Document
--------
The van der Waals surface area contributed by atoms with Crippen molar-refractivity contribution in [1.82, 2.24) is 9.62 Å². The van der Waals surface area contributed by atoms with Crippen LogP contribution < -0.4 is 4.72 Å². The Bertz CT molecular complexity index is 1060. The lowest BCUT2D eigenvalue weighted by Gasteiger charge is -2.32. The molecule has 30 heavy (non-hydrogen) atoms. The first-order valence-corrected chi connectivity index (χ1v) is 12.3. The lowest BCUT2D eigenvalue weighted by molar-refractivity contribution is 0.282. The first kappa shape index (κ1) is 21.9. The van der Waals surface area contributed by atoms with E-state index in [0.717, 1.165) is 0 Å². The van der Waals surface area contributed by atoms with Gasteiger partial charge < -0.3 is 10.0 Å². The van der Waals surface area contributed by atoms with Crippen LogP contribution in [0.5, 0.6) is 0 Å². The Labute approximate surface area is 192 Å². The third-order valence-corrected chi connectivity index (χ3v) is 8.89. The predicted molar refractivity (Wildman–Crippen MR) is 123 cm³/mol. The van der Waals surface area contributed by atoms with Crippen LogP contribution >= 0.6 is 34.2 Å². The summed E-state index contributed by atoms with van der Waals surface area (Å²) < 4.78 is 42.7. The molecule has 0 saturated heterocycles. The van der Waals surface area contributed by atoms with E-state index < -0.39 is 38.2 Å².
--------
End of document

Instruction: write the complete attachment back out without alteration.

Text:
The van der Waals surface area contributed by atoms with Crippen molar-refractivity contribution in [1.82, 2.24) is 9.62 Å². The van der Waals surface area contributed by atoms with Crippen LogP contribution < -0.4 is 4.72 Å². The Bertz CT molecular complexity index is 1060. The lowest BCUT2D eigenvalue weighted by Gasteiger charge is -2.32. The molecule has 30 heavy (non-hydrogen) atoms. The first-order valence-corrected chi connectivity index (χ1v) is 12.3. The lowest BCUT2D eigenvalue weighted by molar-refractivity contribution is 0.282. The first kappa shape index (κ1) is 21.9. The van der Waals surface area contributed by atoms with E-state index in [0.717, 1.165) is 0 Å². The van der Waals surface area contributed by atoms with Gasteiger partial charge < -0.3 is 10.0 Å². The van der Waals surface area contributed by atoms with Crippen LogP contribution in [0.5, 0.6) is 0 Å². The Labute approximate surface area is 192 Å². The third-order valence-corrected chi connectivity index (χ3v) is 8.89. The predicted molar refractivity (Wildman–Crippen MR) is 123 cm³/mol. The van der Waals surface area contributed by atoms with Crippen LogP contribution >= 0.6 is 34.2 Å². The summed E-state index contributed by atoms with van der Waals surface area (Å²) < 4.78 is 42.7. The molecule has 0 saturated heterocycles. The van der Waals surface area contributed by atoms with E-state index < -0.39 is 38.2 Å².